Ingredients for Alton’s eggnog: eggs, sugar, nutmeg, bourbon, cream, and milk.

For the uncooked version, separate four eggs, placing the whites in one large bowl and the yolks in another.


Four eggs, separated.

Beat the yolks until they have lightened in color and are thick. Interestingly, the online recipe calls for using a stand mixer to beat the yolks, but Alton explicitly says in the episode that he prefers a hand mixer for this recipe.


Yolks beaten until light and thick.

With the mixer running, slowly add 1/3 C sugar.


Sugar beaten into yolks.

Next, add 2 C whole milk and 1 C heavy cream slowly to the yolks.


Milk and cream added to the yolks.

Using a microplane grater, grate 1t fresh nutmeg; if your microplane has a plastic sleeve, you can place the sleeve on the back side of the grater to “catch” the nutmeg. Stir the nutmeg into the yolk mixture.


Fresh nutmeg added.

Finally, add 3 oz of bourbon (Alton used Maker’s Mark, which is also what we happened to have), stirring. Place the eggnog in the refrigerator to chill while you tend to the egg whites.


Bourbon stirred in.

Beat the whites to soft peaks (again, he used a hand mixer here). Once you have soft peaks, slowly add 1 T sugar and continue beating the whites until you have stiff peaks. It’s always fun to invert the bowl over your head to confirm that you have stiff peaks – if no egg white falls on your head, you’re good to go.

Slowly pour the chilled custard into the egg whites, beating on low speed. Chill the finished eggnog thoroughly before consuming.


Custard added to stiff egg whites.


Eggnog after chilling. Thick foam on top.


Alton’s eggnog.

The eggnog will keep in the refrigerator for a couple days, but you may need to re-froth the mixture with a hand mixer or blender. We drank our nog over the course of three days and I actually thought it maintained its froth very well. It’s been years since I had my dad’s eggnog, but I found Alton’s recipe to be very similar. This eggnog is rich, creamy, and has a perfect layer of  fluffy foam that floats on its surface. While the bourbon is apparent, it does not overpower the nutmeg or the dairy. I would certainly make this again. If you haven’t made eggnog before, keep in mind that homemade eggnog is nothing like the stuff you buy in the stores.

A few years ago, Alton posted a recipe on his web site for an eggnog that you can age for months in your refrigerator. Yes, I’ve tried it, and yes, it is delicious. The aged eggnog is more on the boozy side and lacks the foaminess you get from the egg whites in his un-aged version. Honestly, you can’t go wrong with either recipe.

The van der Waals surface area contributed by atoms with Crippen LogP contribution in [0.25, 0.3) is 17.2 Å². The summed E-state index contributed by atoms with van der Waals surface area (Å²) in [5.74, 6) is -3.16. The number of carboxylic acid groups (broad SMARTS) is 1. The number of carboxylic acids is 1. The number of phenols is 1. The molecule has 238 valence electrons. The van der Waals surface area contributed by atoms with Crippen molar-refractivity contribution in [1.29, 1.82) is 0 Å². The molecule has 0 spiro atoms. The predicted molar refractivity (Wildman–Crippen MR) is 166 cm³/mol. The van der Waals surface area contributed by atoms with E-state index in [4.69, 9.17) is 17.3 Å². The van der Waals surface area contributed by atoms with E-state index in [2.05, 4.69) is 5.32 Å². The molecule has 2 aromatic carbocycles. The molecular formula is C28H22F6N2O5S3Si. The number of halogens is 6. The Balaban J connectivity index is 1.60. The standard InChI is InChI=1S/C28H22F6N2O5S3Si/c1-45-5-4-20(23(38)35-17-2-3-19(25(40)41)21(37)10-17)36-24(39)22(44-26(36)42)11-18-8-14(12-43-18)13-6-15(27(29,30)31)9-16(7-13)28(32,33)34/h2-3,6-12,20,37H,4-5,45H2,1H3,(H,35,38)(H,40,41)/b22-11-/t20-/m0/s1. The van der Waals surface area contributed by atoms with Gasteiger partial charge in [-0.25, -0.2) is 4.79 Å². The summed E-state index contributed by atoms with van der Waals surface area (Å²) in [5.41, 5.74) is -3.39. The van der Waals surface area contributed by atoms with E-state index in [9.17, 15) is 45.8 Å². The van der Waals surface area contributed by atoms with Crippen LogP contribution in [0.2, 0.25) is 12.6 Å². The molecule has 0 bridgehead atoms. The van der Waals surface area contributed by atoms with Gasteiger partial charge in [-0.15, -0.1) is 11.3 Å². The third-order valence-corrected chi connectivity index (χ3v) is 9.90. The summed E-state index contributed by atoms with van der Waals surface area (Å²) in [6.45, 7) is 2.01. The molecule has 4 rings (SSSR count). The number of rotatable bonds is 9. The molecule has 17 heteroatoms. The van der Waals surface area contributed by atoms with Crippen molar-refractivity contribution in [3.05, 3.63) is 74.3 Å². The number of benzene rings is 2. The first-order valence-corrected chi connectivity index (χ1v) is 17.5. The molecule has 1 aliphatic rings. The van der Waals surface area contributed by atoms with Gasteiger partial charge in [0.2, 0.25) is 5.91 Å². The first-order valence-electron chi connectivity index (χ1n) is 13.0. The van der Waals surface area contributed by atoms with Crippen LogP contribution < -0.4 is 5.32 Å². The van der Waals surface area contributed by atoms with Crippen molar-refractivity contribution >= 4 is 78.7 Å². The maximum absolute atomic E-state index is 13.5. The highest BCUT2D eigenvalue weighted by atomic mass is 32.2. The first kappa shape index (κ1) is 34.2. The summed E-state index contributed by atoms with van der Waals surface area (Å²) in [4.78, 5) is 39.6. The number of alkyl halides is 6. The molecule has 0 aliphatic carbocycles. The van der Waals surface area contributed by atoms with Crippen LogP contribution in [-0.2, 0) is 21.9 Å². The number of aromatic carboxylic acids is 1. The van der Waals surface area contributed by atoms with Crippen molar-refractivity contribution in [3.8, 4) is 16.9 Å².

Eggnog Ice Cream

I mentioned earlier that Alton also provided a recipe for cooked eggnog in this episode. With the cooked recipe, you have the choice of either drinking it or making it into ice cream. Either way, the recipe begins with placing 1 pint of whole milk in a saucepan, along with 1 C heavy cream and 1 t freshly ground nutmeg.


Milk, cream, and nutmeg in a saucepan.

Whisk the milk and cream, bringing it to a boil over high heat.


Milk, cream, and nutmeg being brought to a boil.

While the dairy heats, place a metal bowl on top of the saucepan and add 4 egg yolks. Whisk the yolks until they are light yellow and thick. Slowly add 1/3 C sugar. Remove the bowl from the heat when the yolks fall from your whisk in ribbons. Be careful not to cook the eggs. Note that the online recipe does not even call for heating the yolks.

Once the milk/cream is boiling, remove it from the heat. Temper the egg yolks by slowly whisking in the hot dairy.


Ready to temper the yolks by slowly adding the dairy.

Pour the mixture back into the saucepan and check its temperature with an instant thermometer – it should be right about 160 degrees. My temperature was quite a bit lower than this, so I continued to heat my custard until it reached 160.


Temperature after tempering, so back on the stove to reach 160.

Whisk in 3 ounces of bourbon and allow the custard to cool to room temperature. Refrigerate the custard until thoroughly chilled.

To drink as eggnog, fold in 4 pasteurized egg whites that have been beaten to stiff peaks and serve. Alternatively, to make ice cream, do not add the egg whites. Rather, just chill the custard overnight and churn it in an ice cream maker. Since I had already made the uncooked recipe for eggnog, I churned my cooked eggnog base in my ice cream machine.


Churning the custard in an ice cream machine.


Alton’s eggnog ice cream.

I have to say that I was highly disappointed in this recipe because the resulting ice cream tasted very strongly of bourbon and its texture was very icy (probably because of the alcohol content). When I think of eggnog ice cream, I think of a very smooth, dense, dairy-forward dessert, but this lacked all of those traits. I’d look elsewhere for an eggnog ice cream recipe, but Alton’s eggnog recipes are certainly good for drinking.